Former gang members help steer others to right track

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KNOXVILLE, Tenn. (WVLT) -- After court testimony from two separate criminal trials this week revealed a serious gang problem in Knoxville, some former gang members are coming forward to show how they have turned their lives around.

Now, they're helping steer others away from a life of violence, prison and death, which they say is inevitable in gang life.

Anthony Workman didn't have a typical childhood. "I was initiated at 14," he says.

Initiated into the violent street gang known as the Gangster Disciples. "The way we were initiated back then was called a 'jump in'. We fought six guys for six minutes," he says.

Workman says a feeling of emptiness led him to the streets. "A combination of following my friends and looking for something greater than I had known."

As a full-blown gangster, Workman's life spiralled dangerously out of control. "I had been shot twice. It was directly from the gang mentality."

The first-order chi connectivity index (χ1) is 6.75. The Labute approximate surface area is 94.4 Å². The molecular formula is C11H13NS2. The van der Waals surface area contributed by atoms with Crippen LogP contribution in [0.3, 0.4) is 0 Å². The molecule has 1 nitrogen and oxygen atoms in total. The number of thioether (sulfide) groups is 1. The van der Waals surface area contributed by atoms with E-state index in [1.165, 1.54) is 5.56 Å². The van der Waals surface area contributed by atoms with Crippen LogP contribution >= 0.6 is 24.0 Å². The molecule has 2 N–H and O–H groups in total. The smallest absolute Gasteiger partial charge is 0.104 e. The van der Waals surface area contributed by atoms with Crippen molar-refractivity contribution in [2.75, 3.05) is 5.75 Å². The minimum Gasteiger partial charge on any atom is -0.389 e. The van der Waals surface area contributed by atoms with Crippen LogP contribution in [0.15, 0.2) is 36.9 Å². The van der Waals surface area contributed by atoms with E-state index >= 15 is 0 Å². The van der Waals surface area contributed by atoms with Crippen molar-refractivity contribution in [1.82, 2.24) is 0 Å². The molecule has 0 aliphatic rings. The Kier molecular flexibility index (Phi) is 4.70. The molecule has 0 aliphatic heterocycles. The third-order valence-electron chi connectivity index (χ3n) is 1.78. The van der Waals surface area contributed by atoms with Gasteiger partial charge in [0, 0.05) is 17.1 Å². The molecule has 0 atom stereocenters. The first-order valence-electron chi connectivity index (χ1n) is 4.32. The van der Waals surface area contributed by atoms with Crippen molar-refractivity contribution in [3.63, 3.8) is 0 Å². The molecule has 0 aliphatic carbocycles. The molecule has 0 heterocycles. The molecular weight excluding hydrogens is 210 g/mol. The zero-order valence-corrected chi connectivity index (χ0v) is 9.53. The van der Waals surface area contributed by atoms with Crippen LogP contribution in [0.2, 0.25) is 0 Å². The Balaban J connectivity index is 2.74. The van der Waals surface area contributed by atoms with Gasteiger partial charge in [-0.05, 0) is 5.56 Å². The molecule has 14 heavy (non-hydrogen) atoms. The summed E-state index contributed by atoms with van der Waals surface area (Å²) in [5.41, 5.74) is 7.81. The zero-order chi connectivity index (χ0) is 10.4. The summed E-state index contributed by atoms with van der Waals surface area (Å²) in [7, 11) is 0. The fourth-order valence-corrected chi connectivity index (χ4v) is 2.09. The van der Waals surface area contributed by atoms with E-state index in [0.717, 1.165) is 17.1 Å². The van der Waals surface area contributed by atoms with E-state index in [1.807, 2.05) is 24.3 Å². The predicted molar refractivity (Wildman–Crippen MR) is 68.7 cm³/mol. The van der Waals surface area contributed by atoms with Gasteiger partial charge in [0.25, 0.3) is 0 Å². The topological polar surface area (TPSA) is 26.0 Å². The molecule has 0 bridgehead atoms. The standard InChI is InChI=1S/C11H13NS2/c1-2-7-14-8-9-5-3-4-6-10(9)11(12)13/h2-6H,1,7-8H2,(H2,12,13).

Workman says he paid a high price for years of living a gangster life. "I sacrificed school. I've done a lot of time, in and out of jail."

But after almost twenty years on the streets of Knoxville, Workman turned to Connect Ministries to turn his life around.

"The only thing the street life has to offer is death or the penetentiary," says Prince Gillenwaters, a mentor at Connect Ministries. He was locked up for 13 years. Now, he's helping steer others back on the right track.

If people started thinking about the consequences of their actions before they makes choices, they might choose to do other things," he says.

As for Workman, he says leaving the gang life hasn't been easy. "If I sat here and told you I didn't miss the streets I'd be lying, but I don't miss what comes with it."



 
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